AFTER EMERGING FROMÂ the Tsim Sha Tsui metro station, I made my way down a busy street through a steady July drizzle, walking past jewellery shops, clothing stores and large billboards that advertised the Hong Kong dream in all its incarnations: shiny new things,Â dernier criÂ gadgetry, and above all diamonds, marketed with the promise of eternal love.
I had only travelled two stops in the deep chill of Hong Kongâ€™s immaculate metro from Central, the cityâ€™s main business district and financial centre, which was all suits and banks, and even higher-end shopping, populated by enough white faces that one could imagine Britainâ€™s purchase on Hong Kong had never quite come to an end. By comparison, Tsim Sha Tsui was a world removed. The whites, mostly tourists, appeared like speckles in a crowd that was mainly yellow, but alsoâ€”and this was new to my senses hereâ€”significantly brown and black. South Asians, who barely account for one percent of Hong Kongâ€™s population, were all of a sudden conspicuous where they had barely been in evidence before. And Africans, all but invisible in Hong Kongâ€™s business district, were out in abundance, and after their own particular fashion, they were doing business, too.
My destination, a massively hulking apartment block of heavily weathered concrete named Chungking Mansions, loomed ahead, but I got a sense of the neighbourhoodâ€™s flavour even before reaching the entrance. â€œCopywatch, copywatch? Handbag, sir? Massage?â€ came the voices as I crossed the street in a crowd during my final approach to the building.
At the entrance to the mansions, a low staircase that led to a darkened pavilion inside, my final obstacles were the milling touts from South Asia who blocked the doorway, trying to scare up customers for the Indian restaurants that are one of the buildingâ€™s claims to fame.
I took a name card from one of them, but moved past. It was not food that had drawn me here. My first order of business was to find cheap lodging for a few days in Hong Kong, and it had been suggested to me that a hostel run by a Nigerian man named Joseph might fit the bill nicely. But a cheap room wasnâ€™t the main draw to this building either. The very first inklings of what had really brought me here could instead be heard in the calls that rang out from every direction as I made my way through a crush of people down the narrow alleys of the ground floor, lined with endless stalls of merchandise, toward the rear of the airless cavern that functioned like a bazaar.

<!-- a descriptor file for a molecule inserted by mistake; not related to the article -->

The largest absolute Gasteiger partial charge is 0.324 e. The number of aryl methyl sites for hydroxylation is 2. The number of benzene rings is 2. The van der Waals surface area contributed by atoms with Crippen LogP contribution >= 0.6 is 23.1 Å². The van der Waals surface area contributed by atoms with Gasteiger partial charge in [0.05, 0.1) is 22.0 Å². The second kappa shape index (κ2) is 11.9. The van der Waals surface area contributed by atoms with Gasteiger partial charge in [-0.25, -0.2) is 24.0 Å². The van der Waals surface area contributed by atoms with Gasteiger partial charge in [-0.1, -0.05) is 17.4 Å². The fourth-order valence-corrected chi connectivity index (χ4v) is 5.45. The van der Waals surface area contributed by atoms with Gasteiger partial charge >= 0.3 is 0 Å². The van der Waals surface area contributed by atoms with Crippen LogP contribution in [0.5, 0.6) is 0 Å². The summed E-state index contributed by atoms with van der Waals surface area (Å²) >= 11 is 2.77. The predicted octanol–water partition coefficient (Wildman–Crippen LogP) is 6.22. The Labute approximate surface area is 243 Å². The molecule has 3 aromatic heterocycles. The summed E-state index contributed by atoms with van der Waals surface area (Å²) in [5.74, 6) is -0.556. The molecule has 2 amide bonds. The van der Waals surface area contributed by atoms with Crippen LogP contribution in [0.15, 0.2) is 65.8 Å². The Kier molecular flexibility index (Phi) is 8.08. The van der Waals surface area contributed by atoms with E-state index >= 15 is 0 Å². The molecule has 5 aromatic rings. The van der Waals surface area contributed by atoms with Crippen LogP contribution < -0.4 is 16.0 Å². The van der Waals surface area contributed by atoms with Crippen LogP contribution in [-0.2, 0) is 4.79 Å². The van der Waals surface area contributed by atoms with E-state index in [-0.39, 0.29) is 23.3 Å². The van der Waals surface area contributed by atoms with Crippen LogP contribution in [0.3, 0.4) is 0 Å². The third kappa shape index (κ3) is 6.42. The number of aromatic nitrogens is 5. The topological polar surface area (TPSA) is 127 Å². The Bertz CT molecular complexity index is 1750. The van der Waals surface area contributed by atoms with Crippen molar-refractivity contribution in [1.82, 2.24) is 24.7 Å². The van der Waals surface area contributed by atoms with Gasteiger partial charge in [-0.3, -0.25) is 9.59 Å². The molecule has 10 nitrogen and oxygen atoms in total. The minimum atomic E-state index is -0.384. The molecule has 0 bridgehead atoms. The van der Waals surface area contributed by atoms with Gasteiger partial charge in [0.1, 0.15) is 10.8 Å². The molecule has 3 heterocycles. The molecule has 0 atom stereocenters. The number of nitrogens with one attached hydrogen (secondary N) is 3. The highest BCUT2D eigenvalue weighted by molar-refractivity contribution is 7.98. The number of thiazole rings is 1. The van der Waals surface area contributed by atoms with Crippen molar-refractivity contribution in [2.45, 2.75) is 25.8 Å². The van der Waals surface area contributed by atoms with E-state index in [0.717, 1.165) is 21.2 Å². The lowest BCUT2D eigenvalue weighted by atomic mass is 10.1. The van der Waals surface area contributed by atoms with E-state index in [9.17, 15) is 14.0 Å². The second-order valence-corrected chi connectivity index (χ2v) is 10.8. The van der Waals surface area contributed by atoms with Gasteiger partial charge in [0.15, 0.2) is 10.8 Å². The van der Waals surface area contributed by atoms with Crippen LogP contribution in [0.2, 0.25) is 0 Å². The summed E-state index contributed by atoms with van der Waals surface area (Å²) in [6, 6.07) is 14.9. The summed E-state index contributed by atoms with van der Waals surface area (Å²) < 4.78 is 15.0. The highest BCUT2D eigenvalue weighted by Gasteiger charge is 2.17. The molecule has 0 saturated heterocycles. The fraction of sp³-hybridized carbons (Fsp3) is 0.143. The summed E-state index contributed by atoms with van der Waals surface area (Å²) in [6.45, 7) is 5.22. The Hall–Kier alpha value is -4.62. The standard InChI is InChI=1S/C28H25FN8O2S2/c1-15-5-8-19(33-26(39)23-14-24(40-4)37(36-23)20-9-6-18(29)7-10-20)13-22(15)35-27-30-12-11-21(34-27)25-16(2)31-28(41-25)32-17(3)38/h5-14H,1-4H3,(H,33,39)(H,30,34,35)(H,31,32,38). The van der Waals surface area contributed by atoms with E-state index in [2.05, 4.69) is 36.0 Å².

â€œSIM cards! International calling cards! Mobile phones, sir,â€ came the cries, almost all in accents of South Asia. It was this last item that had, in fact, drawn me. The Chungking Mansions, a sprawling and enormous single building, built in five adjoining blocksâ€”and something of a slum at that,Â despite the grand nameâ€”was many things: a claptrap collection of cheap hostels, a collection of Indian restaurants known to be some of the best in Hong Kong, a hiding place for would-be immigrants and asylum-seekers, an emporium for bric-a-brac and odds and ends of every type, an exotic crossroads, platform and assignation spot for prostitutes from Africa or drugs from Kashmir or Nepal.
In a city that can sometimes feel sterile, all of this was surely enough to make this place more than a passing curiosity. But what made it truly interesting, dare one say important, was its place in the trade of the dominant consumer technology of our time: the cellphone.
That commerce had turned the Mansions into the magnet around which was built a human ecosystem like none Iâ€™ve ever seen or heard of, and drawn together in its churning slag people from three of the worldâ€™s main population centres: China, South Asia and Africa. For the buildingâ€™s neighbours, merchants in diamonds and pearls and photo gear for rich tourists, Chungking Mansions was simply an eyesore, an abode for undesirables, a place they associated with crime. But the buildingâ€™s secretâ€”the reason it brought these races together like perhaps no place else on earthâ€”was that it was supplying as many as one fifth of all of the cellphones sold in the booming markets of Africa.
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